• The first thing is that load and store instructions on aligned memory on intel processors are already atomic. In the previous example we had an add instruction that doesn't fit in this category and therefore needs to be modified with lock.
  • We see two mfence instructions because, as mentioned earlier Sequentially Consistent is default memory model used for atomic data.

So the remaining question is what that mfence instruction does. from the intel software development manual

Performs a serializing operation on all load-from-memory and store-to-memory instructions that were issued prior the MFENCE instruction. This serializing operation guarantees that every load and store instruction that precedes the MFENCE instruction in program order becomes globally visible before any load or store instruction that follows the MFENCE instruction. The MFENCE instruction is ordered with respect to all load and store instructions, other MFENCE instructions, any LFENCE and SFENCE instructions, and any serializing instructions (such as the CPUID instruction). MFENCE does not serialize the instruction stream.

What this means in our example is that the stores in y and x are ensured to be performed in that order and such update will be visible globally... that's it to all other threads. This is the way to ensure that the assert on task2 is always true (whenever x value is 2).

Let's see what happens when we update x using RELAXED memory model. And the generated code will look like this:

$ gcc -DMEMORY_MODEL=__ATOMIC_RELAXED -o atomic03-param atomic03-param.c -lpthread
$ objdump -d atomic03-param | grep -A10 "<task1>:"
000000000000081a <task1>:
 81a:   55                      push   %rbp
 81b:   48 89 e5                mov    %rsp,%rbp
 81e:   48 89 7d f8             mov    %rdi,-0x8(%rbp)
 822:   c7 05 ec 07 20 00 01    movl   $0x1,0x2007ec(%rip)        # 201018 <y>
 829:   00 00 00
 82c:   b8 02 00 00 00          mov    $0x2,%eax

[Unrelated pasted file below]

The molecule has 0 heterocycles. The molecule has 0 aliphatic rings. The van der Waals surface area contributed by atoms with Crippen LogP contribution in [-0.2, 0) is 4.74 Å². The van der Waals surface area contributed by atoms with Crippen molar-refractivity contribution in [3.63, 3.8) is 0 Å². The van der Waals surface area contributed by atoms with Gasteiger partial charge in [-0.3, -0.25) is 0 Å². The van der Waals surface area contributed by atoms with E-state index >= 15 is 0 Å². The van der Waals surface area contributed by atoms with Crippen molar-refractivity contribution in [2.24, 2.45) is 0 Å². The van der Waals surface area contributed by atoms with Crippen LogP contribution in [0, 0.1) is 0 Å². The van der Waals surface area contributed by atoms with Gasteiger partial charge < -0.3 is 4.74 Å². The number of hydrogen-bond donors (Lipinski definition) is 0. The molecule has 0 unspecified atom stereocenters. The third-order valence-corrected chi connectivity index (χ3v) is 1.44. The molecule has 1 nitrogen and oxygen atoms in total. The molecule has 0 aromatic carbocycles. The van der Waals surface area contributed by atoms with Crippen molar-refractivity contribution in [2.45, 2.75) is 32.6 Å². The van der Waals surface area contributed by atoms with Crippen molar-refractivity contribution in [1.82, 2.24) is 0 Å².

831:   89 05 dd 07 20 00       mov    %eax,0x2007dd(%rip)        # 201014 <x>
 837:   90                      nop
 838:   5d                      pop    %rbp
 839:   c3                      retq

I have removed task2 as it is not relevant for our discussion.

As we can see, when using the __ATOMIC_RELAXED memory model, no special consideration is taken by the compiler with regards of the atomic values. The code will be indeed faster (no mfence forcing reordering of operations), but then there is no assumption in the sequencing on store/load operations. It is up to the programmer to ensure such synchronisation... if needed.

So, now, when task2 is executed there is nothing in the system imposing that the store on y happens before the store on x and therefore, the assert may fail.

Note that, in both cases, when task1 reaches the retq instruction, y will be set to 1 and x to 2.... Independently of which one was done first. If task2 gets executed in between the function, and the assigned was executed in a different order by the processor.... then the result of task2 will be different. The mfence instructions ensures that, after each assignment the values are globally visible and that such assignments are done in the intended order.


In addition to the strict sequencing of SEQ_CST and the non sequencing at all of RELAXED there are three additional models that can be used. According to the gcc documentation these is what they do:


    This is currently implemented using the stronger __ATOMIC_ACQUIRE memory order 
    because of a deficiency in C++11’s semantics for memory_order_consume. 

    Creates an inter-thread happens-before constraint from the release (or stronger) 
    semantic store to this acquire load. Can prevent hoisting of code to before 
    the operation. 

    Creates an inter-thread happens-before constraint to acquire (or stronger) 
    semantic loads that read from this release store. Can prevent sinking of 
    code to after the operation.

Well, the first thing we see is that __ATOMIC_CONSUME is just the same that __ATOMIC_ACQUIRE. The __ATOMIC_RELEASE ensures that any operation after the indicated store while be serialised while the __ATOMIC_ACQUIRE will ensure that any operation before the indicated load while be serialised. These two works together like a lock for a given atomic, but the synchronisation happens at the processor level.

For testing this, I used the following program:

#include <stdio.h>
#include <stdlib.h>
#include <unistd.h>
#include <stdatomic.h>
#include <assert.h>
#include <pthread.h>

atomic_int x = 0;
atomic_int y = 0;

void *task1 (void *p) {
  __atomic_store_n (&y, 20, __ATOMIC_RELEASE);

void *task2 ( void *p) {
    __atomic_store_n (&x, 10, __ATOMIC_RELEASE);

void *task3 (void *p) {
  assert (__atomic_load_n (&y, __ATOMIC_ACQUIRE) == 20 &&
      __atomic_load_n (&x, __ATOMIC_ACQUIRE) == 0);

void *task4 (void *p) {
  assert (__atomic_load_n (&y, __ATOMIC_ACQUIRE) == 0 &&
      __atomic_load_n (&x, ATOMIC_ACQUIRE) == 10);  

int main () {